Friday, January 31, 2014

It Does Matter How You Spread Your Protein Intake - 30% Higher 24h Protein Synthesis with 30g+ Protein per Meal

Today's SuppVersity News will provide you with "confirmation" rather than "innovation", I suppose
With my recent article on the non-existance of protein-related osteoporosis (read more) and the short news post about the unique satiating effects of protein snacks (read more), there's been quite some protein lovin' here at the SuppVersity as of late. Usually, I would try to avoid having yet another "protein article" in the same week, but for the most recent study on "Dietary Protein Distribution", I will make an exception and I bet, you won't mind! Why? Well, what about what follows the "Dietary Protein Distribution" in the title of said paper?

"...Influences 24-h Muscle Protein Synthesis in Healthy Adults"

By now, you may feel reminded of a recent review by Alan Aragon and Brad Schoenfeld (Aragon. 2013), the results of which (learn more) are not refuted by the results of the study at hand.
Avoid protein wasting post workout.
Why do I even mention the Aragon + Schoenfeld study? The reason is that I already read how people were going on about how this "stupid review" got it all wrong on Facebook. And though I know that SuppVersity readers are not as ignorant as the average gymbro (watch what I am talking about, here) I wanted to make sure that (a) this study is not about the post-workout anabolic window Aragon & Schoenfeld wrote about and that (b) the tow actually argued that spreading your protein intake across the day instead of placing it in the "anabolic window", should yield superior results.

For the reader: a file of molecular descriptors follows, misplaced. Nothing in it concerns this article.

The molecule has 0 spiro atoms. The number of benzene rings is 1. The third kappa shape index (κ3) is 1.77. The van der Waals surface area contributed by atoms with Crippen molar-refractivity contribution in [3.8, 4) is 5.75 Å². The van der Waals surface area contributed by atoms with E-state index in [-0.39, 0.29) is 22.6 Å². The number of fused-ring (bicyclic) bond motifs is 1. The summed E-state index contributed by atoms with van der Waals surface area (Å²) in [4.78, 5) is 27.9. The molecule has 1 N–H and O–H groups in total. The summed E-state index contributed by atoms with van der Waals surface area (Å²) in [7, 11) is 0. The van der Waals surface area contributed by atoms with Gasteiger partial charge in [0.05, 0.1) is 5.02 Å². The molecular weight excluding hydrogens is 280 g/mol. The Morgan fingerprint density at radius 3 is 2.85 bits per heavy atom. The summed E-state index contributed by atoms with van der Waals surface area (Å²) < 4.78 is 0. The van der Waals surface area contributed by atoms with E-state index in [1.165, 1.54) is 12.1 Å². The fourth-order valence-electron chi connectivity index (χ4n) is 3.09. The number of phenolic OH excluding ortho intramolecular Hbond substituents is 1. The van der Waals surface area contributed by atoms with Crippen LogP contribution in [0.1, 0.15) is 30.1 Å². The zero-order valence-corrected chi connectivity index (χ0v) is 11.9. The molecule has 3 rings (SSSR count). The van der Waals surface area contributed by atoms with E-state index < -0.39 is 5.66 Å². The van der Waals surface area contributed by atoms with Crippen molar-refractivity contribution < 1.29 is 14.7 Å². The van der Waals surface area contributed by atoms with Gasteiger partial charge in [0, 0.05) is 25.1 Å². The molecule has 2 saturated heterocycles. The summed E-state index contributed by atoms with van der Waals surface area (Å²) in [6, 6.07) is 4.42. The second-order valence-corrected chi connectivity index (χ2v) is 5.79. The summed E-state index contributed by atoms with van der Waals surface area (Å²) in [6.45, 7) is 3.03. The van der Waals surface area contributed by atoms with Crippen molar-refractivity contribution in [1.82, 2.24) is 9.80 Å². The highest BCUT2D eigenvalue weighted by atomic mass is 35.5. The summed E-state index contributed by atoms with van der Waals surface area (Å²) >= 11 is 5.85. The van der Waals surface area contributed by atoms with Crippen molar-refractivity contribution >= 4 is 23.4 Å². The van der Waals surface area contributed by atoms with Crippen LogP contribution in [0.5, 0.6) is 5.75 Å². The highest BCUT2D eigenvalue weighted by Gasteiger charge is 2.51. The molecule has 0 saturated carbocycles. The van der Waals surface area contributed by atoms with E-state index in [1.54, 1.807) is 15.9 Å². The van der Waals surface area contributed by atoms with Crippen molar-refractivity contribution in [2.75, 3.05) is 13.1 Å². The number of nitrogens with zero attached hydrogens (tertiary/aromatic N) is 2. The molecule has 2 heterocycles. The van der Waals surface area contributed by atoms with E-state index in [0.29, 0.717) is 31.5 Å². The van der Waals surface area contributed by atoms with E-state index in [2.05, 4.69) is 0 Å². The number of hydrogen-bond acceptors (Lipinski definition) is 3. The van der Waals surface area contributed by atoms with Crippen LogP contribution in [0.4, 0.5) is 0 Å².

What the study does tell us, is simple: "The consumption of a moderate amount of protein at each meal stimulated 24-h muscle protein synthesis more effectively than skewing protein intake toward the evening meal." (Mamerow. 2014)

In other words: Don't cram all your protein into one meal!

I guess in view of past articles on related topics (e.g. "2x40g, 4x20g or 8x10g of Whey? Which Feeding Strategy Yields the Greatest Net Protein Retention?" | read more; or "Protein Timing Reloaded: A Reminder on the Importance of Repeated 20g Pulses for Optimal Protein Synthesis" | read more), this insight is not really going to surprise you.
Figure 1: Fractional protein synthesis at breakfast (left), when the difference was most pronounced (+30%) and rel. calculated 24h fractional protein synthesis (right) with EVEN vs. SKEWED protein distribution (Mamerow. 2014)
What may surprise you, though is the simple fact that this study, which was a joint venture of scienfitsts from the Division of Rehabilitation Sciences at the Department of Nutrition and Metabolism, and Department of Internal Medicine at the University of Texas Medical Branch and the Department of Food Science and Human Nutrition at the University of Illinois at Urbana (Mamerow. 2014) is the first study to conclusively show that spreading a relatively high protein intake (1.2g/kg body weight) across the day is superior to the large steak the average intermittent faster may be washing down with a triple protein shake in the evening.